VALLEY FALLS — The young man was given three choices: get turned over to the police, go one-on-one in a fight with a seasoned war veteran, or be duct-taped to a flagpole for six hours with a sign around his neck identifying his alleged crime: flag burning.
It was the third option that would still have the small town buzzing a week after a 21-year-old was hunted down and forced to endure a public humiliation with its roots dating to the Middle Ages. Members of the Veterans of Foreign Wars Post 1938 were incensed enough to tie up the man last Sunday after they accused him of setting the flag in front of their building on fire.
Post Commander Nick Normile, a Vietnam War veteran, said the man came into the post's bar Sept. 18 on Poplar Avenue and was eventually turned away for not having a proper ID.
Apparently angered, the young man, who Normile did not want to name, cut the rope of the American flag flying overhead and used a cigarette lighter to set it on fire, Normile and others said.
The man sat pilloried as the village had its fall youth soccer picnic with a long parade of children passing in front of him.
"He'll never disrespect the flag again, I can tell you that," Normile said.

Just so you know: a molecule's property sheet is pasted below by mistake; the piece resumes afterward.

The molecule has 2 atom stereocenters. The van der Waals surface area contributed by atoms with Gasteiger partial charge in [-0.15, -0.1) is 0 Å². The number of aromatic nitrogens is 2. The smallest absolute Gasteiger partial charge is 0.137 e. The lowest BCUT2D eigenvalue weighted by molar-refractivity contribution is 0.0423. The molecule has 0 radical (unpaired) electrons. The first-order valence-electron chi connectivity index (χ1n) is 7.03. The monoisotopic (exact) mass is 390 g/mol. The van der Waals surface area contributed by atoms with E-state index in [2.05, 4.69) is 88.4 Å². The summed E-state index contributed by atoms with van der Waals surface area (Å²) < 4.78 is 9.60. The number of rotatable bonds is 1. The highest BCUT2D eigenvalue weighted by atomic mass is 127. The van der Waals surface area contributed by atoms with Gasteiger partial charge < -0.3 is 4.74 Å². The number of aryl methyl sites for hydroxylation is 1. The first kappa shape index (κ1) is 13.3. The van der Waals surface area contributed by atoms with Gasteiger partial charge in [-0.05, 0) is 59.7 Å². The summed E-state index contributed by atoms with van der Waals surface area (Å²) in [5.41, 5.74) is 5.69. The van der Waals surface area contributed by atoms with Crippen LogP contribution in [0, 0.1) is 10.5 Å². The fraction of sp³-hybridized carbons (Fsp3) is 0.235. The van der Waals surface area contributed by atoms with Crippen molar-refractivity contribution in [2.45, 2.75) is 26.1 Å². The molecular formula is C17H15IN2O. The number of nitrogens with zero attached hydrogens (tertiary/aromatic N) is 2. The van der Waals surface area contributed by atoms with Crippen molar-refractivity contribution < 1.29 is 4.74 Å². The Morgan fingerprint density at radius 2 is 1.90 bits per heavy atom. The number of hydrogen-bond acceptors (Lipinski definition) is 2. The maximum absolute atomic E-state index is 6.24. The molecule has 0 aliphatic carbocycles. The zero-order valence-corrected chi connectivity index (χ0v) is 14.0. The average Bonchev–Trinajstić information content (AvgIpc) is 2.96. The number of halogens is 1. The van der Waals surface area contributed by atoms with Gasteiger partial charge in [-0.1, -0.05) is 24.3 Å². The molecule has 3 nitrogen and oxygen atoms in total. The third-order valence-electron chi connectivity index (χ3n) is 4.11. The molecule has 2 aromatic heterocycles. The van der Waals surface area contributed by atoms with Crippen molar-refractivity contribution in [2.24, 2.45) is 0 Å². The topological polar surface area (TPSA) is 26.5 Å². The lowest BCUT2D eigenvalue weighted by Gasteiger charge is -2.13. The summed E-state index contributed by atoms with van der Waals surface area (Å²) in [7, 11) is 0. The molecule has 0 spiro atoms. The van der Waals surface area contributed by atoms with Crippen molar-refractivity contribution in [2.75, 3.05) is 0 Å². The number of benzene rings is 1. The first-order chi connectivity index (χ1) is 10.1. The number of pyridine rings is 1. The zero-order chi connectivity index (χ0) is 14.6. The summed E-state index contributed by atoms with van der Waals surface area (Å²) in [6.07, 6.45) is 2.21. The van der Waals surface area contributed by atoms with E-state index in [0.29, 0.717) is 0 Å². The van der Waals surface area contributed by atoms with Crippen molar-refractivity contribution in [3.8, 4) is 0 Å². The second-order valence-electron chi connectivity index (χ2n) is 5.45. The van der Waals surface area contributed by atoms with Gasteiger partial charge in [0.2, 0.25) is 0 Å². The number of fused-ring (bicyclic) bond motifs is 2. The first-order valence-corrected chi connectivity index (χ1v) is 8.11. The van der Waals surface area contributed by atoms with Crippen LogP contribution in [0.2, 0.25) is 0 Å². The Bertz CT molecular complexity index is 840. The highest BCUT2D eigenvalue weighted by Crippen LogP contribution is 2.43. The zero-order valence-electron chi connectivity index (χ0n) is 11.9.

Normile said the flag had at one point flown over U.S. troops in Iraq had special significance.
Veterans, both local and nationwide, responded to the event as accountings were posted online to the official VFW Facebook page and national Web site. Comments posted supported the act and added ideas for further punishment.
Other nearby business owners said they knew of the event but refused to give an accounting. Unconfirmed reports by citizens said the alleged flag-burner was a relative of a previous commander of the post.
Calls made to the alleged flag burner and a spokesman for the national VFW organization for comments were not returned. The Rensselaer County Sheriffs office confirmed knowledge of the event, but said they were not involved. State Police in Brunswick were contacted, but a trooper said no record of the event could be found.
The flag will be disposed of at a formal ceremony, Normile said.
Original story here:http://www.timesunion.com/AspStories/story.asp?storyID=846181